According to research, the rise of machine identities has created visibility and management challenges. The rise of connected devices and new machines introduced to an enterprise ecosystem has forced public key infrastructures (PKI) to serve a critical role in the security of digital transactions. 

Yet, more than 60% of respondents were unsure of the exact number of keys and certificates in use within their organization — an increase of 17% from last year. This is caused by the dispersed nature of PKI management throughout an organization. With no clear ownership, less than half (47%) of organizations have an enterprise-wide strategy for managing PKI, even as the volume of certificates grew by 11%, from 231,063 in 2021 to 255,738 in 2022. 

The confluence of these trends has prompted security leaders to prioritize reducing the complexity of their organization’s PKI infrastructure; more than half (58%) of respondents identified it as a top strategic priority for digital security.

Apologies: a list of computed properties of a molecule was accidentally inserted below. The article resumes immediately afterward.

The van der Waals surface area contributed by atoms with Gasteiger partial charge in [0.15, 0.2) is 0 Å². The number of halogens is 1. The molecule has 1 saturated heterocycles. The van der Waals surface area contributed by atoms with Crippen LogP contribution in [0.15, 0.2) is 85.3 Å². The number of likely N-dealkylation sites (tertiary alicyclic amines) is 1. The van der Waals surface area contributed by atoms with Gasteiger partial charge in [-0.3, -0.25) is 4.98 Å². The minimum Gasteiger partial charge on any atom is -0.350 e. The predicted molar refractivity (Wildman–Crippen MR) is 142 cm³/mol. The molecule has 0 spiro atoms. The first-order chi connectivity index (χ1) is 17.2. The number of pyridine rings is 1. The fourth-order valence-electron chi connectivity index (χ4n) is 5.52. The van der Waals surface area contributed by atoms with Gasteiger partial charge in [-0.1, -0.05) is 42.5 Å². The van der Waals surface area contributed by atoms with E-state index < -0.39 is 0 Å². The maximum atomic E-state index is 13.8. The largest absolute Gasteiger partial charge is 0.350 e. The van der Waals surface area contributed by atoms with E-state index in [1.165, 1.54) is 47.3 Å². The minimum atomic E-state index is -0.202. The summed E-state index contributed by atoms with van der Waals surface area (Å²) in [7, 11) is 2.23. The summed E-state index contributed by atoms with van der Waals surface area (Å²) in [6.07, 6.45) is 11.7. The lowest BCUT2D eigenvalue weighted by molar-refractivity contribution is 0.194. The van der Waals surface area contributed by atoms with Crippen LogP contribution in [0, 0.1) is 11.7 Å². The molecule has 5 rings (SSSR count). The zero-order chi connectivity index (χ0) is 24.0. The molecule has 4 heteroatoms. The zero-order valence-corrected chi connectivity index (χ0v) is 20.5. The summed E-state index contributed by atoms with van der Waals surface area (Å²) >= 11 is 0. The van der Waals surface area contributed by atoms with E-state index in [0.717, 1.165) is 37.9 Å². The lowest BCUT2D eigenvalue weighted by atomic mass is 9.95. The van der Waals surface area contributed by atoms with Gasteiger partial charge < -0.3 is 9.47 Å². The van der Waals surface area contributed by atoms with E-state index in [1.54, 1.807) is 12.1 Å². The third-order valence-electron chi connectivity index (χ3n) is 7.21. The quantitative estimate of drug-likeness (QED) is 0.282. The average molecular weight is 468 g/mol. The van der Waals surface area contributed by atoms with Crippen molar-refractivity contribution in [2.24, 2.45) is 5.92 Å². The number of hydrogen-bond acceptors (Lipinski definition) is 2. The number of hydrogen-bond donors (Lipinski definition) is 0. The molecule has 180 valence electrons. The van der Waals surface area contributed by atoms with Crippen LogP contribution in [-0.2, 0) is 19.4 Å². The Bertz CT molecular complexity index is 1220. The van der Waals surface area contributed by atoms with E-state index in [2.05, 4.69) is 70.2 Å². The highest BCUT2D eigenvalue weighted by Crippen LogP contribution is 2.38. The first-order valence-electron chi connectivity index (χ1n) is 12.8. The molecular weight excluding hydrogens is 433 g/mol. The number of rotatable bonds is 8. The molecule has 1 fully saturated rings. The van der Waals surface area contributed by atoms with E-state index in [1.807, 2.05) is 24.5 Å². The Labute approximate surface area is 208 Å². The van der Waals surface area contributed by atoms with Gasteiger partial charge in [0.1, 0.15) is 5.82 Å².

Additional findings from the report include: 

Rising concerns about ability to adopt post-quantum cryptography: In June 2022, NIST announced the first group of algorithms to become part of its post-quantum cryptographic standard, which is expected to be finalized within two years. Almost half (48%) of respondents say they are concerned about their ability to adapt to these post-quantum algorithms, up from 44% last year, prior to the NIST announcement.

Growth of machine identities increases operational burdens: Nearly three quarters (74%) of respondents say their organizations are deploying more cryptographic keys and digital certificates, which has significantly increased the operational burden on their organizations’ teams. This burden is exacerbated by a lack of skilled personnel; less than half (42%) of respondents say they do not have enough staff to deploy and maintain PKI effectively. 

Certificate-related outages are hitting organizations hard: 77% of respondents report experiencing at least two significant outages caused by expired certificates in the past 24 months. Another 55% of respondents indicated that these outages caused major disruption to customer-facing services.